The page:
The unwrapping was advertised at least two days prior to the event in a column in the Manchester Evening Chronicle of 4th May 1908. The newspaper carries an apparently open invitation:
The Chairman and Committee of the Manchester Museum request the pleasure of your company at the unrolling of the Mummy of Khnuma Nekht of the XIIth Dynasty on Wednesday May 6th at 2–30 PM.
The description that follows is said to be based upon an in-person interview with Murray, but the anticipation of the ‘eerie ceremony’ deploys tropes and embellishments typical of the popular print media. It is stated that the ‘princely brothers’ had been buried in a ‘goregous(sic) tomb,’ accompanied by:
all the customary weird rites and ceremonies of their people. Probably they were embalmed, at any rate they were put in mummy cases on which were written grotesque hieroglyphs telling that the persons inside were “sons and grandsons of princes” and cataloguing all the comforts which it was desired their Ka (spirits) should meet with in there hereafter.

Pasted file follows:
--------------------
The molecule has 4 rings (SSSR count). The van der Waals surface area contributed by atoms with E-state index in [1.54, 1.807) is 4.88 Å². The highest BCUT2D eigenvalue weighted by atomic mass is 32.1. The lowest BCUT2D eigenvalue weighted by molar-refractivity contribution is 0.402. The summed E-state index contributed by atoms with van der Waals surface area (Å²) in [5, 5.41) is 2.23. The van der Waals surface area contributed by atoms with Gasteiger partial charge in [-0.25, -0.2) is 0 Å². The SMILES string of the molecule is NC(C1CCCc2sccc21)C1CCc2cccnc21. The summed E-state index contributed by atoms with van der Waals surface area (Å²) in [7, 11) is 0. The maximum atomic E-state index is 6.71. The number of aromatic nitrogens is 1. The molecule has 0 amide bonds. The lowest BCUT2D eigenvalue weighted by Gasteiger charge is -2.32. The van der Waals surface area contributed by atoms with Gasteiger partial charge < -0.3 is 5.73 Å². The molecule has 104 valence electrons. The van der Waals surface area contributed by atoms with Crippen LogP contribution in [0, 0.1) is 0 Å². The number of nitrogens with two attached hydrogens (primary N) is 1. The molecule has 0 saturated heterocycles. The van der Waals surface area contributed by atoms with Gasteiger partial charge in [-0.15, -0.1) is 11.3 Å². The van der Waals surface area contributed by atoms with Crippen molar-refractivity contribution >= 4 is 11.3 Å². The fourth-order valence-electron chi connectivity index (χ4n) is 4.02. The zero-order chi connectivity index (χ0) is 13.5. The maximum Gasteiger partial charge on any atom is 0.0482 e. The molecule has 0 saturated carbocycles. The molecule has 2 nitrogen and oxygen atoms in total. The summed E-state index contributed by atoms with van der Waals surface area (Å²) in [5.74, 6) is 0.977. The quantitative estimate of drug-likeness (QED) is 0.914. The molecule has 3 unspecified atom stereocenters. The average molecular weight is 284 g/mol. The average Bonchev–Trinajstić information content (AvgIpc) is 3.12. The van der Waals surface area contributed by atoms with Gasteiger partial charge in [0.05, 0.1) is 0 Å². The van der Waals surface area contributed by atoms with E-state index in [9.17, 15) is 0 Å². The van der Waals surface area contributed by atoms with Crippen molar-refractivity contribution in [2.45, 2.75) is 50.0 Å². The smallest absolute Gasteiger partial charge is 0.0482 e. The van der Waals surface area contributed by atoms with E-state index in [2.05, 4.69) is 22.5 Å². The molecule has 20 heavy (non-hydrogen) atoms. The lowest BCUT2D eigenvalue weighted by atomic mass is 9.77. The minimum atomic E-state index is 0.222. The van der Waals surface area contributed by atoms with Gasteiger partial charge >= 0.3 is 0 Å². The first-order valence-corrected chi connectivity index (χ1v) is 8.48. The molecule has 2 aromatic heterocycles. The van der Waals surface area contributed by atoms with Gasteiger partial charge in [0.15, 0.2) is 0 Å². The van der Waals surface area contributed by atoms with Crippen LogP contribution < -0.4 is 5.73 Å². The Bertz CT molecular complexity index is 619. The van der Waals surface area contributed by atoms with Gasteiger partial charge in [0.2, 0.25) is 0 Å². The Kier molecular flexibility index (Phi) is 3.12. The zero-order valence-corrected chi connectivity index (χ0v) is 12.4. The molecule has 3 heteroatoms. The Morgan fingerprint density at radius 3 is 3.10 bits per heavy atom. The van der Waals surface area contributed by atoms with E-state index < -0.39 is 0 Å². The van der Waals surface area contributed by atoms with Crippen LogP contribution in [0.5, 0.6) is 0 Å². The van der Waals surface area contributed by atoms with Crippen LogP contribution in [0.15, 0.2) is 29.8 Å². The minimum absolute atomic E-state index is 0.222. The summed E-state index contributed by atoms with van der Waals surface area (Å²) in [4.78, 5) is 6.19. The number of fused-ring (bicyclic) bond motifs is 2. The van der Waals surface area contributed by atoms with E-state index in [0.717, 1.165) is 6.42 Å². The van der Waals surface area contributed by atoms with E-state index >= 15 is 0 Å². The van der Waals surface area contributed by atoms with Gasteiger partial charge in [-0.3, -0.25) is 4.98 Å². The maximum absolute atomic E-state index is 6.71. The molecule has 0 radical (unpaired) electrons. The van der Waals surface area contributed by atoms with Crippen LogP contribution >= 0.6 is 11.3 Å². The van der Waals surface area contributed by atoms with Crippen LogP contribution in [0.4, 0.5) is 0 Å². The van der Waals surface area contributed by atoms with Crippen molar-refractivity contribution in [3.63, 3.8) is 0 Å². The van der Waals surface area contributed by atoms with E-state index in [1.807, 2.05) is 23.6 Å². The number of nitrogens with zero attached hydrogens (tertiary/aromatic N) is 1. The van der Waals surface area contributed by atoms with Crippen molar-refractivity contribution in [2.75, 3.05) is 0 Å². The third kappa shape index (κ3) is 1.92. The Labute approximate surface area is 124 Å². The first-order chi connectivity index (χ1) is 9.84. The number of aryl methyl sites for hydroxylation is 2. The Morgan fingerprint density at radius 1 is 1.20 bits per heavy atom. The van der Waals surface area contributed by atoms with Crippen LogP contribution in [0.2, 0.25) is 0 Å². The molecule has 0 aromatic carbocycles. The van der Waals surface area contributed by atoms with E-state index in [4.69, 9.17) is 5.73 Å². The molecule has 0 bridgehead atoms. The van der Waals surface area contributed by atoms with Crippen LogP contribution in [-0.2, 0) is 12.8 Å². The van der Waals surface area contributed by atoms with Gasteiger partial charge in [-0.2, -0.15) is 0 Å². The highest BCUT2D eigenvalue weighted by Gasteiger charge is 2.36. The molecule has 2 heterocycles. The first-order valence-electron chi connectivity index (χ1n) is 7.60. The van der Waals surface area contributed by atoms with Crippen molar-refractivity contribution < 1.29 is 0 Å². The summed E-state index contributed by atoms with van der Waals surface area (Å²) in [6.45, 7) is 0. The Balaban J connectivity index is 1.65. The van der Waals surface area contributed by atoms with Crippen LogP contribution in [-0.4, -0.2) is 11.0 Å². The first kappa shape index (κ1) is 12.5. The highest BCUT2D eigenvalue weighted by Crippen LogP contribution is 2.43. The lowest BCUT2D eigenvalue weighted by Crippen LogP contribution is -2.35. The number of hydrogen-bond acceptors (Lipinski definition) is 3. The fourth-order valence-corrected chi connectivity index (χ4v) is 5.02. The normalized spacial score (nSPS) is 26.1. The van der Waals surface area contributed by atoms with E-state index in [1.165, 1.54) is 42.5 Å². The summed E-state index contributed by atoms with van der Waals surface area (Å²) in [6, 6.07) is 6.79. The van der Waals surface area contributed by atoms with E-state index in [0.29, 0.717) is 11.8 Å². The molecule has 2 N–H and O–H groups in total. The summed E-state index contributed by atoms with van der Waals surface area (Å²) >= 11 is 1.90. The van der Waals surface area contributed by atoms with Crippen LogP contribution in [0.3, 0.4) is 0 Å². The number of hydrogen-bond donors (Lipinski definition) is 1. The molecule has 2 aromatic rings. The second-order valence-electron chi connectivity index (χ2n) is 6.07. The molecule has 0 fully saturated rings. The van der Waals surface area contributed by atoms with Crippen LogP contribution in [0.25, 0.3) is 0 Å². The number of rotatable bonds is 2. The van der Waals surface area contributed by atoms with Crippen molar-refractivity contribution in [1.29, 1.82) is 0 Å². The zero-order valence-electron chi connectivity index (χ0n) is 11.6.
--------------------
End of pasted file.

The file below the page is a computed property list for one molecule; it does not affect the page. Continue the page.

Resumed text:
The article concludes on a note of sombre regret, implying scepticism towards the outcome of the ‘novel ceremony’:
Alas for human hopes and conceits they have come to smoky, bustling Manchester to be disintegrated and discussed by the eager students of a subsequent civilisation. It is good that the princely brothers will never know their fate.
This attitude is amplified in a direct letter of protest ‘against the desecration of graves’, printed three days after the public unwrapping in the Daily Dispatch, which shows particular awareness of the sensitivities surrounding ‘the spoliation of the graves of the Eastern dead’ in contemporary Morocco and elsewhere. The same sentiments are echoed throughout several accounts of the unwrapping and find poetic expression in one rueful ditty, published on the 8th May 1908 (quoted in Sheppard, 2013, p. 128):
You went to sleep, poor lump of clay,